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Bernie Sanders’ visit to campus is product of UB, Student Association listening to students

Students wanted Bernie and they got him


Bernie Sanders’ presidential campaign is oddly reminiscent of Barack Obama’s in 2008: heavily embedded in grassroots support and with the hope to change the system to better benefit the majority.

Like Obama was eight years ago, Sanders is widely popular with college students. Sanders’ plans for free public college and eliminating student debt are some of the obvious reasons. While Sanders trails Hillary Clinton considerably in the primaries and those who don’t support him find his goals too unrealistic, Sanders seems to have found a way to do something many didn’t feel was possible: get millennials interested in politics.

That ability has been evident right here on campus these past few weeks. Students, lead by UB Progressives, petitioned for Sanders to speak at UB during his campaign stop in Buffalo – with more than 3,000 people signing their names on change.org.

And most importantly, UB listened.

Sanders will speak in Alumni Arena on Monday night, after the Student Association took notice of students’ wants and invited Sanders to campus. The university has done its part in allowing Sanders to come, despite the fact it means they must at least offer all other candidates the same opportunity.

This is how activism should be: students caring enough about politics to advocate for their university to bring in the candidate they want to hear speak. And this is how a student government and university are supposed to work: listening to what students want and making it happen.

SA leadership listened to the petitioning students and took it upon itself to try to make it happen. Although SA is not paying to host Sanders in any way, it still made the initiative to reach out to Sanders’ campaign and UB to get the process started. It goes beyond dispersing the funds collected through the mandatory student activity fee, and as student leaders, that’s exactly the kind of advocacy SA should do.

This was also a good move on UB’s part to allow Sanders to come. Accommodating a presidential candidate rally is no easy task, especially in such short notice. It also means UB is opening the door of possibility that others candidates will try to come to campus, although it seems unlikely at this point. Still, UB made the smart decision to listen to what students want and allow Sanders to speak.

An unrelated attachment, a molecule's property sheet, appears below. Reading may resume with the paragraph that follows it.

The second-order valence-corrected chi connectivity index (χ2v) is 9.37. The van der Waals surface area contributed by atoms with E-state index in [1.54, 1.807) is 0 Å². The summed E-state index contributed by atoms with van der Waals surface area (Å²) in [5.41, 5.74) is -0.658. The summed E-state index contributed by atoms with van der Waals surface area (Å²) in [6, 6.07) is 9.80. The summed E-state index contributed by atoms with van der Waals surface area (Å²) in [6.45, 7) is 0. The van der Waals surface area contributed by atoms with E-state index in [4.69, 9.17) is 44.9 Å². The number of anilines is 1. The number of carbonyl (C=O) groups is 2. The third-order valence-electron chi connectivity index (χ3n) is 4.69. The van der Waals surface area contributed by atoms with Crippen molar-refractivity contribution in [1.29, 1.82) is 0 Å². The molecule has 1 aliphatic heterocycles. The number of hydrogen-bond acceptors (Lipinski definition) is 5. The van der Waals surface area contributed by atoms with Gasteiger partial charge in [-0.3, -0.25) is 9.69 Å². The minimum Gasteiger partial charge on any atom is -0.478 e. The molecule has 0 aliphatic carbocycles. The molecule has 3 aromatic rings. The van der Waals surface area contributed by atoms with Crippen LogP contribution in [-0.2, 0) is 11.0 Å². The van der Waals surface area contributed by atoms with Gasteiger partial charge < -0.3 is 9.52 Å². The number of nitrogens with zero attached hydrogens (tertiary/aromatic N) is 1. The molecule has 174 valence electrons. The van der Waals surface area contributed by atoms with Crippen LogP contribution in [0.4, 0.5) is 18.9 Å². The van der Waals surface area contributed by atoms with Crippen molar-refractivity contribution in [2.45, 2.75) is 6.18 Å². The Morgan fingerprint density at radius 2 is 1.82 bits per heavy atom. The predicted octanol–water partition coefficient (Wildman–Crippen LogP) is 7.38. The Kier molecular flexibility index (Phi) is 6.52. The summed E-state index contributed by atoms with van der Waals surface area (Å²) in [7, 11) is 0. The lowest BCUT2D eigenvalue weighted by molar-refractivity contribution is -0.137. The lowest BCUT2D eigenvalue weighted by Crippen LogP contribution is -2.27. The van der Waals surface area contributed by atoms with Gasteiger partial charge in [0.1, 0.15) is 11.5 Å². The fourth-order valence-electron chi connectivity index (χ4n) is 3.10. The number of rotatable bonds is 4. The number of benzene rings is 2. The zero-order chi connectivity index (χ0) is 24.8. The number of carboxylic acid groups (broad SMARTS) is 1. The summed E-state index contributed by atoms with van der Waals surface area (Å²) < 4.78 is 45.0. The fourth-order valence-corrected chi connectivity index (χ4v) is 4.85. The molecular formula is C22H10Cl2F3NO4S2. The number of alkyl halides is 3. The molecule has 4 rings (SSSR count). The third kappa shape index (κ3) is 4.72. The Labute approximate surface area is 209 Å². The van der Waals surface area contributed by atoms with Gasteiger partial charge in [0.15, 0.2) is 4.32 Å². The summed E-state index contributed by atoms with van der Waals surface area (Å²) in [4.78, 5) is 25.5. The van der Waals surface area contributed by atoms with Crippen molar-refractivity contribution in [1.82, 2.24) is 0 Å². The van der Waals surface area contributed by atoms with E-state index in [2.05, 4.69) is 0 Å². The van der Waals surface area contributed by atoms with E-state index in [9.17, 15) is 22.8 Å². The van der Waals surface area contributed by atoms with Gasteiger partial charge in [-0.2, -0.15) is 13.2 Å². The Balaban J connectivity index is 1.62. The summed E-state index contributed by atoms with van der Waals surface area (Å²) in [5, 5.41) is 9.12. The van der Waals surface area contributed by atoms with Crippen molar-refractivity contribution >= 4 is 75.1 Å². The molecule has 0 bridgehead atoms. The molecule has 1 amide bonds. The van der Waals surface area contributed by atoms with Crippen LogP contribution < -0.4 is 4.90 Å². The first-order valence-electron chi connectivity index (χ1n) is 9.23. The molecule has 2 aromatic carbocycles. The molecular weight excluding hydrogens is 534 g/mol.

More than anything, Sanders coming to UB represents millennials taking action. Too often our generation is told we don’t care enough about politics and that even if we liked a candidate, we’d be too lazy to go out and vote. UB students – at least for the short term – proved some of those stereotypes wrong.

Students organized and made their feelings known to their student government and university and now the candidate they wanted to see is coming to speak to them. It may just be a blip on the national landscape for college students and politics, but at least it’s a start.

We understand that although there was a large movement to bring Sanders to campus, not every student supports him. But those students can chose to protest or boycott Sanders’ talk, or chose to go just for the chance to hear a presidential candidate speak. And if students are upset Sanders, out of all the other candidates, is coming to UB, then they should have organized and petitioned to bring the candidate of their choosing to campus. To our knowledge, Sanders is the only candidate to have made UB students feel so passionate they petitioned for him to come speak.

Perhaps that will be Sanders’ lasting legacy. He trails Clinton by a significant margin in delegates and not many expect him to grab the Democratic nomination. But Sanders has done something unique in getting college students invigorated about a presidential primary race.

For the evidence of that, look no further than UB.

The editorial board can be reached at eic@ubspectrum.com.


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